• Benefits brain and cardiovascular health – sulforaphane is effective in the improvement of many debilitating neurological conditions, including schizophrenia and depression. It also helps mend the blood brain barrier.
  • Reduces blood sugar levels – sulforaphane can reduce blood sugar level approximately 25%, which is great news for diabetics.
  • Particularly effective against breast and prostate cancers – studies show that if a man lives into his 90th year, he will likely get prostate cancer. Sulforaphane has been shown to reduce prostate cancer risk by 86%.

Learn more about this amazing phytonutrient. See my interview with Dr. Michael Nelson: The Super Supplement Sulforaphane that Fights Cancer!

 

References:

J.W. Fahey, W.D. Holtzclaw, S.L. Wehage, et al., “Sulforaphane Bioavailability from Glucoraphanin-Rich Broccoli: Control by Active Endogenous Myrosinase,” PLoS One (2015); 10(11): e0140963.

J.W. Fahey, Y. Zhang, P. Talalay, “Broccoli sprouts: An exceptionally rich source of inducers of enzymes that protect against chemical carcinogens,” PNAS (Sept. 16, 1997); 94 (19) 10367-10372.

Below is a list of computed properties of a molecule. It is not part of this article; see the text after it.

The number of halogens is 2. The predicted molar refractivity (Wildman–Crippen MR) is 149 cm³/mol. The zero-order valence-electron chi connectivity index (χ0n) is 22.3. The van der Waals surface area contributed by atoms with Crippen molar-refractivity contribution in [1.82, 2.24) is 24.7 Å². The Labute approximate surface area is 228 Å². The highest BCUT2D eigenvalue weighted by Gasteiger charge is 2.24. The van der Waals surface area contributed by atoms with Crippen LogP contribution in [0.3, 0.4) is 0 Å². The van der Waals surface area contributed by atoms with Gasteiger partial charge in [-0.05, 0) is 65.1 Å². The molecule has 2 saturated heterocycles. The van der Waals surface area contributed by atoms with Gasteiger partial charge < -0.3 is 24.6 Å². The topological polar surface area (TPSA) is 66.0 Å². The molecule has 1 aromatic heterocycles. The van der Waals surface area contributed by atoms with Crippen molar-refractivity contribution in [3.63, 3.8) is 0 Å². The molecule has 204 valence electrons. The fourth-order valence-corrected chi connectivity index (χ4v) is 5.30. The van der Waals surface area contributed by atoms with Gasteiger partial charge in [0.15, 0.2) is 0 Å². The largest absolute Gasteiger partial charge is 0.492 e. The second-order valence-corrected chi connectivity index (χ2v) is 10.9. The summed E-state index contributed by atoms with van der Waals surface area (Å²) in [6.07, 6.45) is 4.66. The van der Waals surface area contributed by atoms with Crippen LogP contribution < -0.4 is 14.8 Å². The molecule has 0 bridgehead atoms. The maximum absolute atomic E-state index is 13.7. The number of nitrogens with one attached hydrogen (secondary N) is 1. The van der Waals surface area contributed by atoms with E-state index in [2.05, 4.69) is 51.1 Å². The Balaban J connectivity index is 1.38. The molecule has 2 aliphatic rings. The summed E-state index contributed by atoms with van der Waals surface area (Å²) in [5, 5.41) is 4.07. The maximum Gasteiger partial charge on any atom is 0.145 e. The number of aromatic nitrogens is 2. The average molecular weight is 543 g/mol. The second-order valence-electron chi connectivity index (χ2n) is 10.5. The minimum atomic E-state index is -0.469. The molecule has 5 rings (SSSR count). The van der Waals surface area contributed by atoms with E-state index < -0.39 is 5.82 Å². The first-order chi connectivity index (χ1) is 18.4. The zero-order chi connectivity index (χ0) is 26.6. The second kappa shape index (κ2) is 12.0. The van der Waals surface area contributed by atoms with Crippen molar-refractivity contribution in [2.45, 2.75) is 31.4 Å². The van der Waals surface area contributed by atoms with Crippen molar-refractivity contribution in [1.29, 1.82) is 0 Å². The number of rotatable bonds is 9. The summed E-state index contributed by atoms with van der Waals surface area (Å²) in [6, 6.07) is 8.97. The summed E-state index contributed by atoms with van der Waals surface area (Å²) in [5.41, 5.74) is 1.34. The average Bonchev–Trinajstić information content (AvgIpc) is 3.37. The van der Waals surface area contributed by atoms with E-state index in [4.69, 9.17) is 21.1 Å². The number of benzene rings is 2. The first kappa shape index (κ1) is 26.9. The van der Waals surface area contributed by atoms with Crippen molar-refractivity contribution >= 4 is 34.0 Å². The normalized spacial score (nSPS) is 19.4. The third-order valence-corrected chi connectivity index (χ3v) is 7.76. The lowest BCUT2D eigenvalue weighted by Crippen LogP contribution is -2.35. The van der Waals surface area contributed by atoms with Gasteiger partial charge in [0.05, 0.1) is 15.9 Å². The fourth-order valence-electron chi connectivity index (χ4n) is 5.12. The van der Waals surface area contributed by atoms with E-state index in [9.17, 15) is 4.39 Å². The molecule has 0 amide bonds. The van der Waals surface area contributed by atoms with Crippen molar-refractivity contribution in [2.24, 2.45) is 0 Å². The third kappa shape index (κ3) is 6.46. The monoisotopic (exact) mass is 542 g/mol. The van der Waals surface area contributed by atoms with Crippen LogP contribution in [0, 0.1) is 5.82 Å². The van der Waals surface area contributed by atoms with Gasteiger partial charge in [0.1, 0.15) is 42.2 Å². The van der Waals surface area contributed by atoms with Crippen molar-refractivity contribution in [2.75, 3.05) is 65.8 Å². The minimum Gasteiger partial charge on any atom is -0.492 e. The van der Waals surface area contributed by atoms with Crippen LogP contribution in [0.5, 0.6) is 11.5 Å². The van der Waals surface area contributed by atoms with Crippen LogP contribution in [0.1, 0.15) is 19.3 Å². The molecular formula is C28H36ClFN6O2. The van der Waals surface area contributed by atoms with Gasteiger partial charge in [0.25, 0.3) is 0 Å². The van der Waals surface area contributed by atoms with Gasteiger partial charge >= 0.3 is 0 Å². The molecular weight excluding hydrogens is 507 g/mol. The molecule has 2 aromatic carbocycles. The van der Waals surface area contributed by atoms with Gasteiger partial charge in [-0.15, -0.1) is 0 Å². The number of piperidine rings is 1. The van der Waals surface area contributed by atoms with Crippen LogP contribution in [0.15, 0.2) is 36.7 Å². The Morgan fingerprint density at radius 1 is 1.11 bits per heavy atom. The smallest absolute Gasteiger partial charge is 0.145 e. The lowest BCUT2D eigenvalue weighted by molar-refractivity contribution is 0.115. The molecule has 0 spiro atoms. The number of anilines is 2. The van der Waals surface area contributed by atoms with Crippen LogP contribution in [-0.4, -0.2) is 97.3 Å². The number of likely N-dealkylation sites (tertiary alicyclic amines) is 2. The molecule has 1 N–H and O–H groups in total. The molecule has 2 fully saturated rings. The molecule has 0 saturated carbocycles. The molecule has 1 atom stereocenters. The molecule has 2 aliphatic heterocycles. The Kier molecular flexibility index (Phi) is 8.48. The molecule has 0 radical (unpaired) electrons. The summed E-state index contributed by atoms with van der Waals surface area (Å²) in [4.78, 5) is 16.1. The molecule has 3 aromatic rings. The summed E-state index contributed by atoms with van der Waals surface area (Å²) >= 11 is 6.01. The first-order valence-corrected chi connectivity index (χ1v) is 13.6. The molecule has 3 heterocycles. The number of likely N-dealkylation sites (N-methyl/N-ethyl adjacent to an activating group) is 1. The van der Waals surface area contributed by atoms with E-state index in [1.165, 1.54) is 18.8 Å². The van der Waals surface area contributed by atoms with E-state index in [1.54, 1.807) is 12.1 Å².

S. Sangkret, P. Pongmalai, S. Devahastin, N. Chiewchan, “Enhanced production of sulforaphane by exogenous glucoraphanin hydrolysis catalyzed by myrosinase extracted from Chinese flowering cabbage (Brassica rapa var. parachinensis),” Scientific Reports (July 8, 2019); 9, 9882.

A. Razis, A. Faizal (Food Safety Research Centre (FOSREC), Faculty of Food Science and Technology, Universiti Putra Malaysia); Noor, Noramaliza Mohd (Department of Imaging, Faculty of Medicine and Health Sciences, Universiti Putra Malaysia), “Sulforaphane is Superior to Glucoraphanin in Modulating Carcinogen-Metabolising Enzymes in Hep G2 Cells,” Asian Pacific Journal of Cancer Prevention (2013); Volume 14 Issue 7, pp 4235-4238; 1513-7368(pISSN) / 2476-762X(eISSN).

Maria Cheng, “UK scientists grow super broccoli,” Associated Press (Oct. 26, 2011).

A. Tarozzi, C. Angeloni, M. Malaguti, et. al., “Sulforaphane as a Potential Protective Phytochemical against Neurodegenerative Diseases,” Oxidative Medicine and Cellular Longevity (2013): 415078. doi:10.1155/2013/415078. PMC 3745957. PMID 23983898.

Y. Sun, L. Mao, F. Zhang, “Sulforaphane Protects against Brain Diseases: Roles of Cytoprotective Enzymes,” published in final edited form as: Austin J Cerebrovasc Dis Stroke (2017); 4(1): 1054.

Y. Bai, X. Wang, S. Zhao, et al., “Sulforaphane Protects against Cardiovascular Disease via Nrf2 Activation,” Oxidative Medicine and Cellular Longevity (2015): 407580.